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Jun 13, 2011

Banks, regulators should stop publicly bickering

– The author is a Reuters Breakingviews columnist. The opinions
– The author is a Reuters Breakingviews columnist. The opinions
expressed are his own –

By Antony Currie

NEW YORK, June 13 (Reuters Breakingviews) – It may be time
for U.S. bankers and regulators to lock themselves in a room and
negotiate capital standards. Over the past week, they’ve done
this publicly. That’s created unnecessary uncertainty and
slammed stock and bond market investors alike. Debate is
important. But the way they’ve gone about it seems
counterproductive.

Jun 7, 2011
via Breakingviews

Ford’s punchy ambition not as worrying as it looks

By Antony Currie
The author is a Reuters Breakingviews columnist. The opinions expressed are his own.

NEW YORK — Ford’s punchy global ambitions aren’t as worrying as they look. The Motor City automaker expects to sell 8 million vehicles by the middle of the decade, according to the plan unveiled on Tuesday by Chief Executive Alan Mulally. That’s 50 percent higher than Ford’s showing in 2010 and more bullish than the one-third sales pick-up he sees for the industry. Such unbridled optimism from Detroit usually falls flat. But there’s less to fear from failure than in the past.

May 19, 2011

Pandit’s new bonuses make mockery of $1 hair shirt

– The author is a Reuters Breakingviews columnist. The opinions expressed are his own –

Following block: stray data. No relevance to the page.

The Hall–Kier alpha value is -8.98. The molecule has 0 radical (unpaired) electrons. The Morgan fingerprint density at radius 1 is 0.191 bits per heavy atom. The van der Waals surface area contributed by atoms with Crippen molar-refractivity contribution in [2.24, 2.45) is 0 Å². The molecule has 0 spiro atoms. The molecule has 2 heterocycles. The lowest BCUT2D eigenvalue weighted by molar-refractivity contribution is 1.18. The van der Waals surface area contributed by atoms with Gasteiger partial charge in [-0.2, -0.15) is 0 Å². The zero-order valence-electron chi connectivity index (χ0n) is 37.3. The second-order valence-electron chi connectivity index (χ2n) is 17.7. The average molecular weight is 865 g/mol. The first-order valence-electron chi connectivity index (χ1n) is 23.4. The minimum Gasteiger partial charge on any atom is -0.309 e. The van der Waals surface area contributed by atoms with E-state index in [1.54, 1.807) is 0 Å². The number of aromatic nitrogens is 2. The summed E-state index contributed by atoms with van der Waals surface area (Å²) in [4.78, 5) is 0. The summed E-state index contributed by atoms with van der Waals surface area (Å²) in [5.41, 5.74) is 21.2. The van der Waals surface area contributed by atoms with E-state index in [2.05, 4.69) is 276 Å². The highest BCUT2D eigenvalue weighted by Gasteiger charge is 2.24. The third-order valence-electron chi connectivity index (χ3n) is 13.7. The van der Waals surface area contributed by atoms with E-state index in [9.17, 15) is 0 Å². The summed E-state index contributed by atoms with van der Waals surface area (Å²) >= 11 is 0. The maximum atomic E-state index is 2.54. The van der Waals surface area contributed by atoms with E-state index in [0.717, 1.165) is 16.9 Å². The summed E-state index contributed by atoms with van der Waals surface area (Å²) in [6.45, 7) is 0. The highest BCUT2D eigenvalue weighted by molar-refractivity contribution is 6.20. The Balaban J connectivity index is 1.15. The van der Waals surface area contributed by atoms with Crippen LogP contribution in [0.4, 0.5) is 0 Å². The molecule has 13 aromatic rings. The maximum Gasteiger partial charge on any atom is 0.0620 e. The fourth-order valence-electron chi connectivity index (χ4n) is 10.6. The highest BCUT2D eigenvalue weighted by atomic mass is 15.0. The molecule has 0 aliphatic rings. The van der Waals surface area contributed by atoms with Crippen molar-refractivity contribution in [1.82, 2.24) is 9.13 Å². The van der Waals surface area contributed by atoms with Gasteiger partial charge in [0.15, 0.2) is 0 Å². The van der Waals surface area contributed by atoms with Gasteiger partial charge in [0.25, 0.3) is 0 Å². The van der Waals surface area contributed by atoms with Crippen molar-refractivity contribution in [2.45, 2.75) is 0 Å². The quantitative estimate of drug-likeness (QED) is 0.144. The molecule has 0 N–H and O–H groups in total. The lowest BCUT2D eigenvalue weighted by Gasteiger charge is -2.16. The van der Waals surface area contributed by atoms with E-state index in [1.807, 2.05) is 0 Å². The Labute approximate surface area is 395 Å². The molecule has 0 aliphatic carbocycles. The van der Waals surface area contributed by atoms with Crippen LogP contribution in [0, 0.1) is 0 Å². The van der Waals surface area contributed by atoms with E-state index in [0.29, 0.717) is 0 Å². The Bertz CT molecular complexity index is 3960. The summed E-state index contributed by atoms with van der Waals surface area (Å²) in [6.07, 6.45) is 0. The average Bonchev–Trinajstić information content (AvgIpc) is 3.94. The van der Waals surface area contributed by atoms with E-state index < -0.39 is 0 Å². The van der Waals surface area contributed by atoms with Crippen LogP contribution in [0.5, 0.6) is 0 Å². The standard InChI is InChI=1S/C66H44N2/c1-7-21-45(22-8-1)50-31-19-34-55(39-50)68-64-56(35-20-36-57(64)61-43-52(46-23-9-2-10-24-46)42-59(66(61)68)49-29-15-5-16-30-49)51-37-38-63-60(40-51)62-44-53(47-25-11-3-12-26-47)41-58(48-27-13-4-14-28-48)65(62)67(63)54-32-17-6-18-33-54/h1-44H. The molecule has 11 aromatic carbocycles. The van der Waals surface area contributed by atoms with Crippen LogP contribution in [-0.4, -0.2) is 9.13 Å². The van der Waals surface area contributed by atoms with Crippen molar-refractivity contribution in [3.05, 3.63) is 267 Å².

By Antony Currie

NEW YORK (Reuters Breakingviews) – The Citigroup boss’s financial crisis hair shirt wasn’t all it seemed. While the megabank was bleeding red ink and relying on U.S. taxpayer aid to survive, Chief Executive Vikram Pandit made the smart political move of taking only $1 a year in compensation until Citi returned to profitability. But now that has happened, his board is piling the largesse back on.

May 13, 2011
via Breakingviews

Self-help from Bill Rhodes easier read than done

The author is a Reuters Breakingviews columnist. The opinions expressed are his own.

By Antony Currie

It’s hard to quibble with what Bill Rhodes has accomplished. That much is obvious from the veteran banker’s career battling the world’s major financial crises. He reviews many of them in “Banker to the World,” a well-paced account of his 50 years in the business. He eschews a traditional memoir in favor of a more didactic approach: the book’s subtitle is “Leadership Lessons from the Front Lines of Global Finance.” But for all his strengths, Rhodes is no management guru.

May 3, 2011
via Breakingviews

Fiat’s Marchionne gets auto deal of the century

By Antony Currie
The author is a Reuters Breakingviews columnist. The opinions expressed are his own.

It may not look it at first glance, but Fiat’s Sergio Marchionne may have engineered the auto deal of the century. When the Italian automaker agreed to take bankrupt Chrysler into its workshop two years ago, it looked like a relatively risk-free, if out-of-the-money, bet on a turnaround: the U.S. government gave Fiat management control and a 20 percent stake — since increased to 30 percent — for nothing. Had Detroit’s number three proved unsalvageable, Fiat would have lost little but time spent.

Apr 28, 2011
via Breakingviews

Thain and Corzine redemption doesn’t come easy

By Antony Currie